IFC’s Excellence in Design for Greater Efficiencies (EDGE) offers an alternative to more expensive green labelling systems by providing cost-effective, energy-efficient solutions specifically developed for emerging markets. While EDGE is a broad design for over 100 of the world’s fast emerging economies, including China, India, Brazil, Indonesia, and Vietnam, it still offers a customised solution for Vietnam taking into account its unique construction practices, weather and construction costs. At the heart of the certification is a free-to-use web software, available at, that can be used for evaluating 5 of the most common building types (homes, hotels, hospitals, offices, and retail buildings). The software allows design professionals, developers, investors and government officials to very quickly evaluate their new building design. The software provides the cost and savings impact of various measures for the specific building being evaluated. If the EDGE standard for saving 20 per cent in electrical consumption, water consumption, and material embodied energy is achieved, the project can apply for EDGE certification. After professional evaluation by Vietnam-based auditors, certification can be provided. This entire process is available to the building owners at a fraction of the cost of other rating systems.

EDGE certification is complimentary to the Vietnam Building Energy Efficiency Code, and also facilitates those developers keen to exceed the minimum standards set by the code.

Nam Long Investment Corporation and FPT City Danang JSC are the first developers to have embraced EDGE in Vietnam in 2014. With IFC’s support, PT Ciputra Residence in Indonesia and Imperial Homes in the Philippines have also received EDGE certifications for some of their new building projects. These companies are ushering in a new and exciting building market trend in the region,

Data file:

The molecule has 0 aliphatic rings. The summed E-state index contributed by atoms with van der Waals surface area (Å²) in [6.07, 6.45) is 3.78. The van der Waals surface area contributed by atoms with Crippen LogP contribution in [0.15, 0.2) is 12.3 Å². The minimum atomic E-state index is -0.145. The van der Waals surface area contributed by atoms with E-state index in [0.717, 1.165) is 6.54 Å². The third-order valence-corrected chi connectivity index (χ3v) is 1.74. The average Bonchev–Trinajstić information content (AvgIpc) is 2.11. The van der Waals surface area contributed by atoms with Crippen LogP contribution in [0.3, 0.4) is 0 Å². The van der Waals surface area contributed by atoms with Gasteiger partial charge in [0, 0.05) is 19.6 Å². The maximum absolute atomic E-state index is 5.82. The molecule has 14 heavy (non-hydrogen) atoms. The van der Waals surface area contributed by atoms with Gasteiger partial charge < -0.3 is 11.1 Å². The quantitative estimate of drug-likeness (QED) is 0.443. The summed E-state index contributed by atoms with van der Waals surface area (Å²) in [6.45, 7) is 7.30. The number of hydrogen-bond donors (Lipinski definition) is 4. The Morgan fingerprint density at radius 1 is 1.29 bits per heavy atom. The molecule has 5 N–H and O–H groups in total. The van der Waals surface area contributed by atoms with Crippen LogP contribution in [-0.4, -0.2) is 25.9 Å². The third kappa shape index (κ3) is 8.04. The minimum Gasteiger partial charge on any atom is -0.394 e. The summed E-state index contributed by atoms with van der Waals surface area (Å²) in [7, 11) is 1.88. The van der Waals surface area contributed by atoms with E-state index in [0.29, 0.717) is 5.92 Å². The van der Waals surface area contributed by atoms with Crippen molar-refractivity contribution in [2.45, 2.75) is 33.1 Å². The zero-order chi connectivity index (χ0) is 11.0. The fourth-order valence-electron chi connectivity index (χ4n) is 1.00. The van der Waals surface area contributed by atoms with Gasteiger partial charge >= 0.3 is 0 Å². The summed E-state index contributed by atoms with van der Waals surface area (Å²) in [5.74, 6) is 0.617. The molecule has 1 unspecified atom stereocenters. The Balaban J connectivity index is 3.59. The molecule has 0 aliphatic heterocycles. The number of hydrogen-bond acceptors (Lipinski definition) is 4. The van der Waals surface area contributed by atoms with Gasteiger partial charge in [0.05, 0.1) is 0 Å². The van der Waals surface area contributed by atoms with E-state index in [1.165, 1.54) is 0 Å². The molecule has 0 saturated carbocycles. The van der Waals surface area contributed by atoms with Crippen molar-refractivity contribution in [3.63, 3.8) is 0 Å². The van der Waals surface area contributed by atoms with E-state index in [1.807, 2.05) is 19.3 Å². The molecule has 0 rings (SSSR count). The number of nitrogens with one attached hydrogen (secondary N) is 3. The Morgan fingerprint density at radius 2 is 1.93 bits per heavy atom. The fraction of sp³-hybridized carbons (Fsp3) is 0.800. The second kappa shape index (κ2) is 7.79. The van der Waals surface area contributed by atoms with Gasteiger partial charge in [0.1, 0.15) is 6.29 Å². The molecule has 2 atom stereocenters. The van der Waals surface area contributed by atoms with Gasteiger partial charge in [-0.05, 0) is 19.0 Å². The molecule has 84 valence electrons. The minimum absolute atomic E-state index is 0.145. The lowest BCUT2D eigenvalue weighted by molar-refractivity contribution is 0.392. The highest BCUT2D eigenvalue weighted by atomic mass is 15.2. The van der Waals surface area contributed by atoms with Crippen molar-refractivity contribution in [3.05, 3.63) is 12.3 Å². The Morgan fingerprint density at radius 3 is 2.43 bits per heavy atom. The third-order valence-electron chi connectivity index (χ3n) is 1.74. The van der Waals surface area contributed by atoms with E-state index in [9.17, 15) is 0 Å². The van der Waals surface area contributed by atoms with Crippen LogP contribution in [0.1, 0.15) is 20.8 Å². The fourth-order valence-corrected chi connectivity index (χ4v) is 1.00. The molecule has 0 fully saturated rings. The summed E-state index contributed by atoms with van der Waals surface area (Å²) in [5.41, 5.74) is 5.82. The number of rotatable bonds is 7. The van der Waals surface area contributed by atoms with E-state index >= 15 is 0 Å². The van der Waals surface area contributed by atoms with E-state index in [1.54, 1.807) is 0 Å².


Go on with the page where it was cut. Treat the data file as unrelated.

illustrating how affordable green buildings can deliver benefits for all. Globally launched in September 2014, EDGE certification is being officially launched in Vietnam in early June 2015.

“Before being introduced to EDGE, we thought energy efficiency would involve high investment capital,” said Nguyen Ngoc Thanh, design director at Nam Long Investment Corporation. “As a developer of affordable housing, EDGE provided us with low-cost solutions that enable operational savings without significantly increasing our capital expenditure, while improving the value of the homes.”

By incorporating green features, such as energy-efficient lighting and low-flow faucets, into its new Bridge View Apartment building, Nam Long Investment Corp. expects to cut the building’s use of energy by 20 per cent, water use by close to 22 per cent, and construction materials by almost 27 per cent.

“Adopting EDGE design standards added just 2 per cent to construction costs, which is acceptable to investors and affordable for homebuyers as they will be able to cut their monthly electricity and water bills by at least 20 per cent,” said Thanh.

IFC is aiming to award EDGE certifications to 20 per cent of new urban construction projects in Vietnam by 2021. This level of penetration will help cut operational expenses, reduce carbon dioxide emissions, and help the country’s economy in general.

“The drivers behind EDGE are financial, but the results are environmental. EDGE helps mitigate climate change by encouraging the resource-efficient development of buildings, while yielding significant cost savings,” said Autif Sayyed, IFC’s green building specialist in East Asia and the Pacific. “This is particularly important as 70 per cent of the world’s population is expected to live in cities by 2050, triggering a huge demand for buildings in the future.”